When baby zebra finches are stressed in their early life, they stop listening to their parents. This might sound like typical teenage behavior, but the effects of stress early in life for these finches surprised researchers when they observed their behavior as young adults.
"No one has really looked at how early-life stress might affect social behavior later on," Dr Neeltje Boogert told IFLScience. Boogert, from the University of Cambridge, authored the study alongside her colleagues from the Universities of Oxford and St Andrews. The results are published in Current Biology.
The study contained 13 broods of zebra finch hatchlings. Within each brood, half of the chicks were fed peanut oil: these were the control chicks. The other half were fed peanut oil mixed with dissolved corticosterone: a hormone associated with stress. The hatchlings were fed this oil treatment every day for 16 days when they were 12 days old.
When the finches became independent, they were each fitted with a tiny chip so that the researchers could monitor them. For the next 40 days, the zebra finch families could interact with each other in an aviary, out of isolation so that the researchers could see how the birds searched for food and interacted. The researchers noticed some sharp differences between the control chicks and the artificially stressed chicks.
The control chicks stayed close to their parents and their flock. However, the stressed finches were more likely to ditch their family and spend time with birds unrelated to them.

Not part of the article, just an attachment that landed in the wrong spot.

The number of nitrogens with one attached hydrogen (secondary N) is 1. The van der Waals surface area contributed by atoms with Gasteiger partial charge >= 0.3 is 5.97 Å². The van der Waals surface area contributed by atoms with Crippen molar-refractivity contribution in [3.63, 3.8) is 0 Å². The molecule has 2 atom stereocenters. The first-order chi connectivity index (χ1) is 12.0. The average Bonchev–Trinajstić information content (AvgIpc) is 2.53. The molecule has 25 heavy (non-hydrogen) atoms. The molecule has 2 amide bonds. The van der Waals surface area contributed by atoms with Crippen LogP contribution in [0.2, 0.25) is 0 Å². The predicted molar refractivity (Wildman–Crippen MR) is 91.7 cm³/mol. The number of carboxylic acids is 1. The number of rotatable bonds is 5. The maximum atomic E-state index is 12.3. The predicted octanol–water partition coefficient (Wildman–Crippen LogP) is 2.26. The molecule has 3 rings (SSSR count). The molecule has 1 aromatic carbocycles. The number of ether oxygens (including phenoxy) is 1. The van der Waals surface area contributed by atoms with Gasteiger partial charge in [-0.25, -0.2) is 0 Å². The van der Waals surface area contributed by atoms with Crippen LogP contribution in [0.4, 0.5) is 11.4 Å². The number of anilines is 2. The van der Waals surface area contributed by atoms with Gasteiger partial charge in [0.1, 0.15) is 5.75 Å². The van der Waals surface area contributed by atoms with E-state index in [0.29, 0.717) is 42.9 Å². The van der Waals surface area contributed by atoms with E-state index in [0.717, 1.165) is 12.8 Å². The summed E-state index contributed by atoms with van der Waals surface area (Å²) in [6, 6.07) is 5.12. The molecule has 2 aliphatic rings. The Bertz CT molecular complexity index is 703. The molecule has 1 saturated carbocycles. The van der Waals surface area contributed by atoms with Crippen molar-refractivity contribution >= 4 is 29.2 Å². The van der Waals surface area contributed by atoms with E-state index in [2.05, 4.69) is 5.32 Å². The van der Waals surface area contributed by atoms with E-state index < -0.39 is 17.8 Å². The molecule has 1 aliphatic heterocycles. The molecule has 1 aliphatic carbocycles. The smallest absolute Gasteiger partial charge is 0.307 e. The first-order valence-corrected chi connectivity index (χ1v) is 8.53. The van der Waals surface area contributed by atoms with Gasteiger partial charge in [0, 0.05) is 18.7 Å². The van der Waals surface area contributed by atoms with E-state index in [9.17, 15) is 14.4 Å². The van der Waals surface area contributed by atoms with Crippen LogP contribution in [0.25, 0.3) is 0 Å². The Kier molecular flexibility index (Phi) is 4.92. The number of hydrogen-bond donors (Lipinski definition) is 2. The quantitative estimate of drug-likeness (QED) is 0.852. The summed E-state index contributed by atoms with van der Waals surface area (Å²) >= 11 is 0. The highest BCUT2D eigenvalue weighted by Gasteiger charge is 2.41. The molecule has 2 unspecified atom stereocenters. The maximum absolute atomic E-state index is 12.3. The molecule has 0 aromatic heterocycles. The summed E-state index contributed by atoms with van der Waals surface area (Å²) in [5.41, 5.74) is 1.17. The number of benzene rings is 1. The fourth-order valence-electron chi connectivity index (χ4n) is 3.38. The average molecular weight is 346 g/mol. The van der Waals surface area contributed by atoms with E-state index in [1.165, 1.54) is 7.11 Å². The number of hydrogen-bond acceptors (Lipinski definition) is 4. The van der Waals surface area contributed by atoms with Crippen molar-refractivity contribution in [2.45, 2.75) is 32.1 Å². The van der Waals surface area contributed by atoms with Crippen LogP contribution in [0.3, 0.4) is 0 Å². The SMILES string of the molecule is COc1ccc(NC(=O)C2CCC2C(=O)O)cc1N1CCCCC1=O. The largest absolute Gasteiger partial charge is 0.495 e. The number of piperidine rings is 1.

The scientists set up a test to see how the two different types of birds decided to solve problems. They set up a tray with regions filled with a tasty spinach treat which was covered with a lid that the birds had to remove to reach the food.
Zebra finches solving a hidden food puzzle. Dr Neeltje Boogert.
The stressed out birds were actually faster than their control counterparts at learning how to get to the food. Even without copying their parents.
Boogert expressed how her prediction of the stressed birds' behaviors was subverted, "I expected them to not have too many friends," or to be "socially marginalized if you will."
"And I was expecting that they would be a bit dumb, that they wouldn't know what to do. But it turns out that actually the stressed out birds are much faster at solving the puzzle, and they've got a social learning strategy,
"Instead of copying their parents what the stressed birds do is copy exclusively unrelated adults. And they supplement this social learning with individual learning, so they don't only copy, they're also more inventive."
The researchers postulate that this success is because the stressed birds are used to depending on their own ability to try new things. Alternatively, these finches could be copying behavior from a larger pool of adult birds and are increasing their chances of success. Whatever the reason, not one of the stressed finches looked to their parents for help.
Boogert wants to expand the field of her research from an aviary to the wild. Studying birds in an aviary is better than isolation, but the wild is better still. She has an inkling that these stress patterns in young birds in the wild may have some unexpected and potentially deadly consequences.
"There might be effects on, for example, disease transmission. So it appears that these stressed out birds are highly social, so they follow around unrelated birds." This could make the transfer of diseases such as avian flu spread much more rapidly among birds that have suffered stress as chicks.